Want to run more efficiently and with a lower risk of injury? Strength-based exercises are an essential part of your training plan. Try this equipment-free, lower-body strength workout for runners…
When running faster or longer is on your radar, strength training is undoubtedly your best ally to improved performance. While it allows you to get stronger, regularly performing a strength workout for runners also boosts energy efficiency, reduces the risk of injury due to overuse, and improves mobility and stability. Performed consistently, strength training helps your muscles work more efficiently, saving energy when running at a higher speed and maintaining your effort for longer.
Which strength exercises are best for runners?
Lower-body exercises (squats, lunges, deadlifts) will help build ankle, glute and leg strength, making them some of the best strength exercises for runners. But you’ll benefit from training your upper body, too. Core and upper-body strength are fundamental to keeping your torso upright when you run, improving arm drive and stabilising the upper body.
Try to be consistent by doing 20- to 30-minute conditioning sessions, two to three times a week. While it might be intimidating to go to the gym at first or try new exercises, starting with small weights will help avoid bad form. When comfortable, slowly increase the weights.
How to do this strength workout for runners:
To run faster and further injury-free, get stronger with this lower-body strength workout for runners by Sarah Riandet (see below). Start with just your body weight and then challenge yourself by adding dumbbells to the mix. Don’t forget to warm up and stretch, too. Perform each exercise in order for three rounds, taking 60 seconds of rest between sets.
Lower-body strength workout for runners
Start by performing this workout using your bodyweight. Then, up the intensity with a pair of dumbbells.
- Single-leg deadlift
- Alternating reverse lunges
- Alternating renegade row
- Calf raises
- Glute bridge
- Side plank
Keep reading for full exercise instructions.
Focus area: Hamstrings, quads and glutes. Improves flexibility
Reps: 12 (each side)
- Start with your weight on your left foot. Hold a dumbbell in each hand if using weights. Check your left leg is straight but not locked (A).
- Bend your torso parallel to the floor (B). Option to extend your right leg behind you, which makes it tougher and looks like a T-shape with your right leg in line with your torso. Make sure your hips face the floor and that the standing leg is straight.
- Come back up by pushing your hips forward and squeezing your glutes. For an additional balance challenge, lift your right leg up to a 90-degree angle without touching the floor with your hands before switching sides.
Alternating reverse lunges
Focus area: Hamstrings, quads, glutes. Improves balance and mobility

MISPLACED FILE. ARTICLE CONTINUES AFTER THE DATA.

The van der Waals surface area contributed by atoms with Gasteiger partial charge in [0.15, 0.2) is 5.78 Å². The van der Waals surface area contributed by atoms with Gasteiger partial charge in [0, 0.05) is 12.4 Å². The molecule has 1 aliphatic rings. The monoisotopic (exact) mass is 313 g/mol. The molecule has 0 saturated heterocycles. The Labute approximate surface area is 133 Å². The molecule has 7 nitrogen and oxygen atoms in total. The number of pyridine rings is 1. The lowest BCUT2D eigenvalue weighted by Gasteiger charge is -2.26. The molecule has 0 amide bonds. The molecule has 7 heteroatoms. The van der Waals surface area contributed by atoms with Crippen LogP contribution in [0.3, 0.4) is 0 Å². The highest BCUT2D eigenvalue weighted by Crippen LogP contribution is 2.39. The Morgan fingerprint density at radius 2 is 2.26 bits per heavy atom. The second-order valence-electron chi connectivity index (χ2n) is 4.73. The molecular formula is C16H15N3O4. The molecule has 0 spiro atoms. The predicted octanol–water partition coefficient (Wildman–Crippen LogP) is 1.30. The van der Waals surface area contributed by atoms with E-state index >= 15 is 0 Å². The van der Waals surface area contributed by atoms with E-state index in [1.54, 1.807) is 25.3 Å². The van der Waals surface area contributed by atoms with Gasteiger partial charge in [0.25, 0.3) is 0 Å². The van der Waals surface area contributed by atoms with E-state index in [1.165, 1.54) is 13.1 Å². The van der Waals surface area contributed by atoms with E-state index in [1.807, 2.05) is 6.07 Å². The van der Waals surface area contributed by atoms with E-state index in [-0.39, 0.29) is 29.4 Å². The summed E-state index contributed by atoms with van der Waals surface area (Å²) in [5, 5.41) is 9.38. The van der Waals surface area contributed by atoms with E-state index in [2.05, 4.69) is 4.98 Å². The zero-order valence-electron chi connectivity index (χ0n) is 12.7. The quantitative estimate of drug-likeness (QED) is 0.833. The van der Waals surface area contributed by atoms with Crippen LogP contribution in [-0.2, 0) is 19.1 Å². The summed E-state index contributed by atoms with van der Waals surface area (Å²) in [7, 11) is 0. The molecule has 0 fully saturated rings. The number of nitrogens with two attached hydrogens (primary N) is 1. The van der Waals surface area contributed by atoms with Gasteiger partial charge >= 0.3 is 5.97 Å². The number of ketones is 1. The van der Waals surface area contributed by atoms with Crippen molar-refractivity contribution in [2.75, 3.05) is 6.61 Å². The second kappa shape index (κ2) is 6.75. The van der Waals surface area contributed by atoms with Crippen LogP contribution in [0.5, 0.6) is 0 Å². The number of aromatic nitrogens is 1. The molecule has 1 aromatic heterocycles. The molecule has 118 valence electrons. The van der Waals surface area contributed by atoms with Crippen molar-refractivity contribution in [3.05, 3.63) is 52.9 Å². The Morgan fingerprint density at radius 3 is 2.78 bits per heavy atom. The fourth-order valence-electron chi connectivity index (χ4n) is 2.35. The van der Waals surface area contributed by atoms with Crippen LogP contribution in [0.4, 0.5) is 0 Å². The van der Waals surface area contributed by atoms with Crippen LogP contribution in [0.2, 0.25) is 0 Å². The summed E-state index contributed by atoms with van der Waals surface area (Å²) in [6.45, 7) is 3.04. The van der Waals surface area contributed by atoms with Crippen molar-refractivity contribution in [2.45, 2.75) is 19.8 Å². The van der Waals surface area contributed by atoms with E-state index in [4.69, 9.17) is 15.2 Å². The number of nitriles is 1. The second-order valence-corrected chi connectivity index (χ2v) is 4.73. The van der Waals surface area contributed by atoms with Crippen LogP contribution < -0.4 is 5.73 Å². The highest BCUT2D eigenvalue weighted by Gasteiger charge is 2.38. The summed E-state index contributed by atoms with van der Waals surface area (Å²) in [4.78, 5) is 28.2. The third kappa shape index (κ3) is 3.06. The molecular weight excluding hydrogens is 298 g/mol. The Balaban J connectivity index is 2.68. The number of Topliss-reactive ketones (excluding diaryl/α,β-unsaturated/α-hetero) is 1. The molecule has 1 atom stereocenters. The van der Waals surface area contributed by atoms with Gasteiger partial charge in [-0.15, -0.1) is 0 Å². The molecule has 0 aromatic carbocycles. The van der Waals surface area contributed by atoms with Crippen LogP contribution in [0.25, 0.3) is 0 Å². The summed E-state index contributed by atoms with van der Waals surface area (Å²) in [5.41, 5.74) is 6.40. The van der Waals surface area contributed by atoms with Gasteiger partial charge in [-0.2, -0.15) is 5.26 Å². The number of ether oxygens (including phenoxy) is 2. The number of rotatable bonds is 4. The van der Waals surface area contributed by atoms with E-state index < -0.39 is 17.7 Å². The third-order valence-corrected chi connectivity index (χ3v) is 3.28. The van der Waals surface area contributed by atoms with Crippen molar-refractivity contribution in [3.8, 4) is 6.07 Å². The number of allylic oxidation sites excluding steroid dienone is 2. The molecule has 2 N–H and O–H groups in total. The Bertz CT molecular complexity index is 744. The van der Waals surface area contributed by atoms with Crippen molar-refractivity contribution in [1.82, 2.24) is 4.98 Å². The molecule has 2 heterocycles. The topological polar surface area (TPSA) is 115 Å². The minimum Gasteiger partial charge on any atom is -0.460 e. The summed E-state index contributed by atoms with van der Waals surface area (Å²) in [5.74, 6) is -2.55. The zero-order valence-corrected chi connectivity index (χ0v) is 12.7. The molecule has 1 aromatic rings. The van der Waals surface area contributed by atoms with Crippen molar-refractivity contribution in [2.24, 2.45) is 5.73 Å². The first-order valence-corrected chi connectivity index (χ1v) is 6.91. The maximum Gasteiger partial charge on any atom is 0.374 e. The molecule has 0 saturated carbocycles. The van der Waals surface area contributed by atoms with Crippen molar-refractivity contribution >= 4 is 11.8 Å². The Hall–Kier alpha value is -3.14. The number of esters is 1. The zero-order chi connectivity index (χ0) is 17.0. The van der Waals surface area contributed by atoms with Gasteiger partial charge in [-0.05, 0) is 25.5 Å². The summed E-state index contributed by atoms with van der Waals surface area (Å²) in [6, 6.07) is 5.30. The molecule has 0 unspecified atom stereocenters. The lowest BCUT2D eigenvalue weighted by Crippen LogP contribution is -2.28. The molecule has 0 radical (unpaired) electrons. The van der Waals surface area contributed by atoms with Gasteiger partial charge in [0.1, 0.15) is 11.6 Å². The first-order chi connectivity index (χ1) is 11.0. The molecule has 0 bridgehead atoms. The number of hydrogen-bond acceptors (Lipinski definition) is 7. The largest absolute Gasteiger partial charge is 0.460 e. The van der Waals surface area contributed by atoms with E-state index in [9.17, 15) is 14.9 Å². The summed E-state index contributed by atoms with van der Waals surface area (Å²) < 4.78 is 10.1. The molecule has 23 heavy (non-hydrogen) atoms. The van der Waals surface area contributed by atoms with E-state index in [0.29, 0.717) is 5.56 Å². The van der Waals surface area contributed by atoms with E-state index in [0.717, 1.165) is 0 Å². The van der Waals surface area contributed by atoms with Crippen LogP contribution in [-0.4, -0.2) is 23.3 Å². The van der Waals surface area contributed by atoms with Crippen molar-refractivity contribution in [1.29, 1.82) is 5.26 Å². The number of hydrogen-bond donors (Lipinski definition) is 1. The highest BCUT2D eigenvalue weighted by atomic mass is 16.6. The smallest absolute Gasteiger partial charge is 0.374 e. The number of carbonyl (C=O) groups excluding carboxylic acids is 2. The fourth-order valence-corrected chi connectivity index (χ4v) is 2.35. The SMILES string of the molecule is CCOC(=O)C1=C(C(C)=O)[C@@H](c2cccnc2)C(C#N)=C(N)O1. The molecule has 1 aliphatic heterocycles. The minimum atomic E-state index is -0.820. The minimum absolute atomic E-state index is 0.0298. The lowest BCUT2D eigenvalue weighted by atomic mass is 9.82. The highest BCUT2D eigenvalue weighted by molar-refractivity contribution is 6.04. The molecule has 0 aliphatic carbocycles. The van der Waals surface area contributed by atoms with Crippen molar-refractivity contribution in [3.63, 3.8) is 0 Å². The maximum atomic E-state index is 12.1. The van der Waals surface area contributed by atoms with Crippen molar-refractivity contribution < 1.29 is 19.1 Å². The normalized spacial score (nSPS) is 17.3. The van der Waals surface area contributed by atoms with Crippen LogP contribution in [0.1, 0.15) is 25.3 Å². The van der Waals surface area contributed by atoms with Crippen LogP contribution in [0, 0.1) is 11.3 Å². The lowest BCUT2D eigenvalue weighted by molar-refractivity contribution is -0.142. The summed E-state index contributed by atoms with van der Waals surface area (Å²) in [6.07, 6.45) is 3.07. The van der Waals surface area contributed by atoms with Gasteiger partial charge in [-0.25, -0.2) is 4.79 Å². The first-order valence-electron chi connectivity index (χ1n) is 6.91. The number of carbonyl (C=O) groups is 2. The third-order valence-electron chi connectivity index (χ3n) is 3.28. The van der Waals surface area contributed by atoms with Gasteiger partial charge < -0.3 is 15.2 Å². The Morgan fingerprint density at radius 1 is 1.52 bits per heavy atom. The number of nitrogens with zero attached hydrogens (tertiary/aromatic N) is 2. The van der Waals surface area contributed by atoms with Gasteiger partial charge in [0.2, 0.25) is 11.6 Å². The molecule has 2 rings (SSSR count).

Reps: 12 (each side)
- Start by standing with feet hip-width apart and chest up. Hold a dumbbell in each hand if using weights (A).
- Take a step backward with your left foot, bending your right knee so that both knees are at a 90-degree angle. Make sure your right knee doesn’t go over your right ankle (B).
- To come back up, push through your right leg and return to the starting position.
- Repeat on the other leg.
Alternating renegade row
Focus area: Core, upper body (especially triceps and back muscles). Improves stability
Reps: 10 (each side)
- Start in a high plank position, with your hands holding the dumbbells if using weights (A). Option to begin on knees to make this move easier.
- Make sure you pull your belly button towards your spine (but don’t forget to breathe!). Your hands are directly under your shoulders and your hips should be aligned with the rest of your body (don’t stick your bottom out).
- Row by pulling your left elbow -up and lifting your dumbbell or hand to your side rib (B). Make sure your hips do not rise up.
- Lower it back down and repeat using the opposite arm.
Focus area: Calf muscles
- Stand upright with your feet hip-width apart. Hold a dumbbell in each hand if using weights (A).
- Push through the balls of your feet and your toes.
- Raise your heels until you are standing on your toes (B).
- Slowly bring your heels back down and repeat.
Focus area: Glutes, hamstrings and lower back
- Lie on your back on the floor (or a mat), bend your knees and place your feet flat on the ground. Your arms can stay by your sides (A).
Start lifting your hips by pushing your heels to the ground and squeezing your glutes. Don’t forget to brace your core (B).
- Once your knees, hips, shoulders form a straight line, hold the position for a couple of seconds. Squeeze and hold.
- Ease back down and repeat.
Focus area: The core, including six-pack abs, side abs, deeps abs and lower back
Reps: 30 secs
- Lie on a mat on your right side, resting on your right forearm, elbow directly under your right shoulder. Either stack one foot on top of the other (A), or one behind another for balance.
- Engage your core and lift your knees and hips from the ground. Your body should form a straight line (B).
- Still bracing your core, stay still and prevent your hips from sinking down. Hold.
- Return to the start and then repeat.